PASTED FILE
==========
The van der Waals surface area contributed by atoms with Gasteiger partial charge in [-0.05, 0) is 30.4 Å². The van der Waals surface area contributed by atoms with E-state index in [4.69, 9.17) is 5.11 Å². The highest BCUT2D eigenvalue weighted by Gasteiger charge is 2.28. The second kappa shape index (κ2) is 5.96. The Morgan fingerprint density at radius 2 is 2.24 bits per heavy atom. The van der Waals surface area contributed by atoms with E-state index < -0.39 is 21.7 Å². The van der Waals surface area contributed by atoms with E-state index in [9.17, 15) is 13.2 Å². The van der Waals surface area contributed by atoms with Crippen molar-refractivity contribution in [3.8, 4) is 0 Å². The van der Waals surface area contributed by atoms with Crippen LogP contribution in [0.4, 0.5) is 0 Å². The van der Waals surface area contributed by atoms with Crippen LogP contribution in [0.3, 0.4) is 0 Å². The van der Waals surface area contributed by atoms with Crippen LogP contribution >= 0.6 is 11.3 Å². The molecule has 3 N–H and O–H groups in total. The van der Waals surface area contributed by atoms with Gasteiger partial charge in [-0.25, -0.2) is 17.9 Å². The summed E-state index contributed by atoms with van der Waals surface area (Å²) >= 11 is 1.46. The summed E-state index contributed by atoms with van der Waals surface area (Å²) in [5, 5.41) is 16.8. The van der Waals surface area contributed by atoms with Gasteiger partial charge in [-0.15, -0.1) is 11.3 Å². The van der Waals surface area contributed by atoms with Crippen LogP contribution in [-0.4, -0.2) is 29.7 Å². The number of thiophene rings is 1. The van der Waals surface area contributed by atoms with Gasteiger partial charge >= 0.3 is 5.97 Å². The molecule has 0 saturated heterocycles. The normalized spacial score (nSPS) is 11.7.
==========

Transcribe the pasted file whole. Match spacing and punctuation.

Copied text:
The van der Waals surface area contributed by atoms with Gasteiger partial charge in [-0.05, 0) is 30.4 Å². The van der Waals surface area contributed by atoms with E-state index in [4.69, 9.17) is 5.11 Å². The highest BCUT2D eigenvalue weighted by Gasteiger charge is 2.28. The second kappa shape index (κ2) is 5.96. The Morgan fingerprint density at radius 2 is 2.24 bits per heavy atom. The van der Waals surface area contributed by atoms with E-state index < -0.39 is 21.7 Å². The van der Waals surface area contributed by atoms with E-state index in [9.17, 15) is 13.2 Å². The van der Waals surface area contributed by atoms with Crippen molar-refractivity contribution in [3.8, 4) is 0 Å². The van der Waals surface area contributed by atoms with Crippen LogP contribution in [0.4, 0.5) is 0 Å². The van der Waals surface area contributed by atoms with Crippen LogP contribution in [0.3, 0.4) is 0 Å². The van der Waals surface area contributed by atoms with Crippen LogP contribution >= 0.6 is 11.3 Å². The molecule has 3 N–H and O–H groups in total. The van der Waals surface area contributed by atoms with Gasteiger partial charge in [-0.25, -0.2) is 17.9 Å². The summed E-state index contributed by atoms with van der Waals surface area (Å²) >= 11 is 1.46. The summed E-state index contributed by atoms with van der Waals surface area (Å²) in [5, 5.41) is 16.8. The van der Waals surface area contributed by atoms with Gasteiger partial charge in [-0.15, -0.1) is 11.3 Å². The van der Waals surface area contributed by atoms with Crippen LogP contribution in [-0.4, -0.2) is 29.7 Å². The number of thiophene rings is 1. The van der Waals surface area contributed by atoms with Gasteiger partial charge >= 0.3 is 5.97 Å². The molecule has 0 saturated heterocycles. The normalized spacial score (nSPS) is 11.7.